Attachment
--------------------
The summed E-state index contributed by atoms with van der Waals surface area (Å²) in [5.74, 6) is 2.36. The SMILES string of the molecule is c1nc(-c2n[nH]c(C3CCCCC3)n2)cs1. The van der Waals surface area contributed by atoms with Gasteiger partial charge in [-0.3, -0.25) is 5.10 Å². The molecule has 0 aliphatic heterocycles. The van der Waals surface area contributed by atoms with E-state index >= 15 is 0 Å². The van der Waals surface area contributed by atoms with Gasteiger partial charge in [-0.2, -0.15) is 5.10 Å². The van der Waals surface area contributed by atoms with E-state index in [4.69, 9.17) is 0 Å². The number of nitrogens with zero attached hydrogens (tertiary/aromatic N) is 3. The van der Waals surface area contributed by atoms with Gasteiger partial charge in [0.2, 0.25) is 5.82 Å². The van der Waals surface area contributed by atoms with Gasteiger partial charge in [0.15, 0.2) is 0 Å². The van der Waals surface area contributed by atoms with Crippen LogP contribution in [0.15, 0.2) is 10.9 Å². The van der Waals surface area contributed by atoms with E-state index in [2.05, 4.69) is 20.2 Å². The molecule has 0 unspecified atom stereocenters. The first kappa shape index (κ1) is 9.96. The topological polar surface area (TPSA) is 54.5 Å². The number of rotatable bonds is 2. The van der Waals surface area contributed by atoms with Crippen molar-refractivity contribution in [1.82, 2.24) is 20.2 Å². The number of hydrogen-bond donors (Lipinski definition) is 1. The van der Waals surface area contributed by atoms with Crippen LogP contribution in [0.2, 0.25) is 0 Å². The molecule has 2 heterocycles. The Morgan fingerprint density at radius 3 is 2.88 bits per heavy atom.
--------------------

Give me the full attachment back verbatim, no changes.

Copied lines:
The summed E-state index contributed by atoms with van der Waals surface area (Å²) in [5.74, 6) is 2.36. The SMILES string of the molecule is c1nc(-c2n[nH]c(C3CCCCC3)n2)cs1. The van der Waals surface area contributed by atoms with Gasteiger partial charge in [-0.3, -0.25) is 5.10 Å². The molecule has 0 aliphatic heterocycles. The van der Waals surface area contributed by atoms with E-state index >= 15 is 0 Å². The van der Waals surface area contributed by atoms with Gasteiger partial charge in [-0.2, -0.15) is 5.10 Å². The van der Waals surface area contributed by atoms with E-state index in [4.69, 9.17) is 0 Å². The number of nitrogens with zero attached hydrogens (tertiary/aromatic N) is 3. The van der Waals surface area contributed by atoms with Gasteiger partial charge in [0.2, 0.25) is 5.82 Å². The van der Waals surface area contributed by atoms with Gasteiger partial charge in [0.15, 0.2) is 0 Å². The van der Waals surface area contributed by atoms with Crippen LogP contribution in [0.15, 0.2) is 10.9 Å². The van der Waals surface area contributed by atoms with E-state index in [2.05, 4.69) is 20.2 Å². The molecule has 0 unspecified atom stereocenters. The first kappa shape index (κ1) is 9.96. The topological polar surface area (TPSA) is 54.5 Å². The number of rotatable bonds is 2. The van der Waals surface area contributed by atoms with Crippen molar-refractivity contribution in [1.82, 2.24) is 20.2 Å². The number of hydrogen-bond donors (Lipinski definition) is 1. The van der Waals surface area contributed by atoms with Crippen LogP contribution in [0.2, 0.25) is 0 Å². The molecule has 2 heterocycles. The Morgan fingerprint density at radius 3 is 2.88 bits per heavy atom.